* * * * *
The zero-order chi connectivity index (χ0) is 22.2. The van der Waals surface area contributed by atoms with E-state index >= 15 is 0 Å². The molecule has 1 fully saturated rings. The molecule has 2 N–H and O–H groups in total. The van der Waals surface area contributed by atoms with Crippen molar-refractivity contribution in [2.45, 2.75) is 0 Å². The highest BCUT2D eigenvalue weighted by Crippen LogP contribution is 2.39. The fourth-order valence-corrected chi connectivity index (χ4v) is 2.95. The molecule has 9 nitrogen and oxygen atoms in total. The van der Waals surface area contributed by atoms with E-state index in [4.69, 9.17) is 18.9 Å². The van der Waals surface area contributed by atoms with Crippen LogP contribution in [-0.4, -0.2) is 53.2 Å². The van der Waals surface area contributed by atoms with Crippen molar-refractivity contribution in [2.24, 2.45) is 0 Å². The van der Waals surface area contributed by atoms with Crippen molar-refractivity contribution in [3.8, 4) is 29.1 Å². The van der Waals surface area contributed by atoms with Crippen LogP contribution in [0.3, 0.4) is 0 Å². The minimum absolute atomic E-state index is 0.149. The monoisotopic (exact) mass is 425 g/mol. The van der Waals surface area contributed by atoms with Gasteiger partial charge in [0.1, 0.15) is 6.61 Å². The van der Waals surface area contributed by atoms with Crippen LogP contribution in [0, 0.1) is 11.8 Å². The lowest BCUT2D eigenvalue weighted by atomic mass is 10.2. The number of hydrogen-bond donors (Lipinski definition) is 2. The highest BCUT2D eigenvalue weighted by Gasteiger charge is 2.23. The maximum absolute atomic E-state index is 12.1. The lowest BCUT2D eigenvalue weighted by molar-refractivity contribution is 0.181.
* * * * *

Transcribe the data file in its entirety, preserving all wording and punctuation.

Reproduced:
The zero-order chi connectivity index (χ0) is 22.2. The van der Waals surface area contributed by atoms with E-state index >= 15 is 0 Å². The molecule has 1 fully saturated rings. The molecule has 2 N–H and O–H groups in total. The van der Waals surface area contributed by atoms with Crippen molar-refractivity contribution in [2.45, 2.75) is 0 Å². The highest BCUT2D eigenvalue weighted by Crippen LogP contribution is 2.39. The fourth-order valence-corrected chi connectivity index (χ4v) is 2.95. The molecule has 9 nitrogen and oxygen atoms in total. The van der Waals surface area contributed by atoms with E-state index in [4.69, 9.17) is 18.9 Å². The van der Waals surface area contributed by atoms with Crippen LogP contribution in [-0.4, -0.2) is 53.2 Å². The van der Waals surface area contributed by atoms with Crippen molar-refractivity contribution in [2.24, 2.45) is 0 Å². The van der Waals surface area contributed by atoms with Crippen molar-refractivity contribution in [3.8, 4) is 29.1 Å². The van der Waals surface area contributed by atoms with Crippen LogP contribution in [0.3, 0.4) is 0 Å². The minimum absolute atomic E-state index is 0.149. The monoisotopic (exact) mass is 425 g/mol. The van der Waals surface area contributed by atoms with Gasteiger partial charge in [0.1, 0.15) is 6.61 Å². The van der Waals surface area contributed by atoms with Crippen LogP contribution in [0, 0.1) is 11.8 Å². The lowest BCUT2D eigenvalue weighted by atomic mass is 10.2. The number of hydrogen-bond donors (Lipinski definition) is 2. The highest BCUT2D eigenvalue weighted by Gasteiger charge is 2.23. The maximum absolute atomic E-state index is 12.1. The lowest BCUT2D eigenvalue weighted by molar-refractivity contribution is 0.181.